Personal Reform Heals the World

A famous speech was given in August 1963, in Washington D.C., USA. The speaker was Dr Martin Luther King. Standing in front of the Lincoln Memorial, the black civil rights leader told an assembled crowd of two-hundred thousand people, “I have a dream.”
“I have a dream” he said, “that one day this nation will rise up and live out the true meaning of its creed.... I have a dream that one day ... the sons of former slaves and sons of former slave- owners will be able to sit down together at the table of brotherhood ... I have a dream that my four little children will one day live in a nation where they will not be judged by the colour of their skin but by the content of their character...”
He spoke for about eight minutes and when he finished, the crowd stood in stunned silence before erupting into unrestrained applause. That speech pumped new life into the civil rights movement. In a deeper sense, it expressed the hopes of the human race. People of all nations have always dreamed of a better world without war and strife; a world where people of all colours and creed could live together in peace.

We share that same dream. We are disturbed by the insanity of war. We are exhausted by man’s inhumanity to man. We are tired of crime and violence, greed and injustice. We long for a world of peace and good-will, where people and nations settle their differences through co-operation instead of conflict. Too many of us, however, have stopped believing that such a world is possible. Many are deeply discouraged. Though still believing in a better world, they feel helpless to do anything about it.

The Season of Advent carries a message for this very situation. It proclaims the imminent arrival of the reign of God. The messenger was John the Baptist. This peculiar preacher appeared in the desert of Judea, telling the people: “Reform your lives. The reign of God is at hand.” His sermon was short and simple, but it contained a logical sequence: first, reformed lives; second, the reign of God. First, better people; and then a better world. While we work to build the Kingdom of God on Earth, we dare not overlook the application of Gospel truths to our own personal lives. No collection of bad books will make a great library. The Christian message is both personal and social, and always in that order.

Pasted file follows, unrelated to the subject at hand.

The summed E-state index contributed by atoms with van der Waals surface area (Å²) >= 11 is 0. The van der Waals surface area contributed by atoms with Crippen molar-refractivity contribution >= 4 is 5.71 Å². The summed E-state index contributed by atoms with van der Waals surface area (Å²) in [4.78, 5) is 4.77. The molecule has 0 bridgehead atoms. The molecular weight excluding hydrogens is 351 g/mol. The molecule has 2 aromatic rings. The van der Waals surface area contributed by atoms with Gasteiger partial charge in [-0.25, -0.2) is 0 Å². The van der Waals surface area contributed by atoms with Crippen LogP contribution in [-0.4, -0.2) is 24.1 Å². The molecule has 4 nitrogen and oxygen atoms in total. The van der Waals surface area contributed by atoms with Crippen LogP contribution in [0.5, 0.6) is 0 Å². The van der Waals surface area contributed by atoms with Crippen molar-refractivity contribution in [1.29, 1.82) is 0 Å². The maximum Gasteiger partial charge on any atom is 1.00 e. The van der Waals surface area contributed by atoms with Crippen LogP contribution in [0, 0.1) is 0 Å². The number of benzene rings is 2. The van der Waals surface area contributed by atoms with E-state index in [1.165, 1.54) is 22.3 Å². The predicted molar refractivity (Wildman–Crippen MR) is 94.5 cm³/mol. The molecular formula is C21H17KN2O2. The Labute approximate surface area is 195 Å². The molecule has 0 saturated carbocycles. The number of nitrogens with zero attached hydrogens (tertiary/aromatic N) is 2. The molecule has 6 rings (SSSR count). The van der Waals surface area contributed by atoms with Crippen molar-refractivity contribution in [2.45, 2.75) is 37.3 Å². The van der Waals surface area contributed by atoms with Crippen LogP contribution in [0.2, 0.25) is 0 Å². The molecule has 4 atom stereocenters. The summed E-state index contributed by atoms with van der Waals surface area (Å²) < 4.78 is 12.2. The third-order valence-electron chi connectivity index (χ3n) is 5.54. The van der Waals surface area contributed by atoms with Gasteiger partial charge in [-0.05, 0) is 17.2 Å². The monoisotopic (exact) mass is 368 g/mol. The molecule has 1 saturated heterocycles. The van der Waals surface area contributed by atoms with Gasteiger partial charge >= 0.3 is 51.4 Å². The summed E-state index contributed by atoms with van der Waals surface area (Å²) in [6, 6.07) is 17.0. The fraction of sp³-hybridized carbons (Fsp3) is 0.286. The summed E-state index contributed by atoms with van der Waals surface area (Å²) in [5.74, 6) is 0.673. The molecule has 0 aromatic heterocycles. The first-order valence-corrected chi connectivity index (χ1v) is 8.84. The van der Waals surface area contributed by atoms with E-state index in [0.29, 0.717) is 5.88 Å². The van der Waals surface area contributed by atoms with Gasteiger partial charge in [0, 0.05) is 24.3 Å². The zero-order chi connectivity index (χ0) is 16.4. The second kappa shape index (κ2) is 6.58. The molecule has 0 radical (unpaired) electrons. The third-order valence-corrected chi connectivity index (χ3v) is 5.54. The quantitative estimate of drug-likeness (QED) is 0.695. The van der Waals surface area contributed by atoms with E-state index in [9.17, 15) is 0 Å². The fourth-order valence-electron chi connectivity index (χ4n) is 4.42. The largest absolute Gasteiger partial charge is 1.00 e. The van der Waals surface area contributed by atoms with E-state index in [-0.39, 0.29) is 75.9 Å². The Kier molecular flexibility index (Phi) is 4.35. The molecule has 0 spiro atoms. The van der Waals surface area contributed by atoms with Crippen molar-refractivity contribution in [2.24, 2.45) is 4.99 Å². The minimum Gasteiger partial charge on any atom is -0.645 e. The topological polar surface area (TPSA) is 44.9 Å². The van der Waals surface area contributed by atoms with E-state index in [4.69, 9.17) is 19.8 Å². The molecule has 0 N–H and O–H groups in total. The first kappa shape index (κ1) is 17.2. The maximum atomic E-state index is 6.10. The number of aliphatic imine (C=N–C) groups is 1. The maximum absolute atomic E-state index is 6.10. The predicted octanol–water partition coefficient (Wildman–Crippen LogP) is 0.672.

That makes sense, as we say. We get a better world by becoming better people. So the message of the great Advent figure – John the Baptist – is plain and direct: If you want a better world, start with yourself, reform your own life. Until we tackle the challenge of ourselves, we are ill-equipped to tackle the many challenges of society. It is shallow thinking to believe we can change the world unless, first of all, we are willing to change our own lives.

All the moral problems of the world are really just the moral failures of people. We speak of society as if it were some sort of separate living organism – individuals on the one hand and society on the other. This is not the case at all. A society is a group of people living together in some kind of relationship. Whatever is wrong with that society is the accumulated result of whatever is wrong with the people who compose it. If we live in a cruel, greedy and violent world, it is because there are cruel, greedy and violent people.

This is not to deny that many individuals are victims of society. When we speak of what society is doing to people, we are really speaking of what we are doing to each other. If we were ever to hope to change our society for the better, we will have to start with ourselves. It would be comforting to settle back into some sort of fatalism and blame the world for all our problems; but this would be seriously misleading. The world does not pollute its air and water; people do. The world does not fight demoralising wars; people do; the world does not cause poverty nor foster prejudice and hatred; people do. John the Baptist said it centuries ago and it still applies today: a better world will come out of better people – “Reform your lives.”

The stern message of John the Baptist was actually grounded in hope. Belonging to God’s Kingdom has nothing to do with one’s racial background or identity. John calls people to repentance and a radical change of life in anticipation of the coming of the Christ. The burden of the Baptist’s message is that if you don’t reform your ways, then you will lack that attitude of heart and mind that will enable you to recognise Christ when He comes. Every year we prepare to celebrate the feast of Christmas in a worthy manner. The season of Advent fosters an awareness that our lives will not change themselves. Our relationships will not just grow and improve. We will stay in those same old ruts, until and unless we do something about it. The feast of Christmas celebrates the Birth of Jesus Christ who calls us to be the best people we can be. Advent, then, is a time for personal reformation. It can be and will be if we have the courage to take an honest look at ourselves. Then and only then can we make our contribution to make our world a better place. In every age the call of John the Baptist is compelling: “Reform your lives.” “The reign of God is at hand.”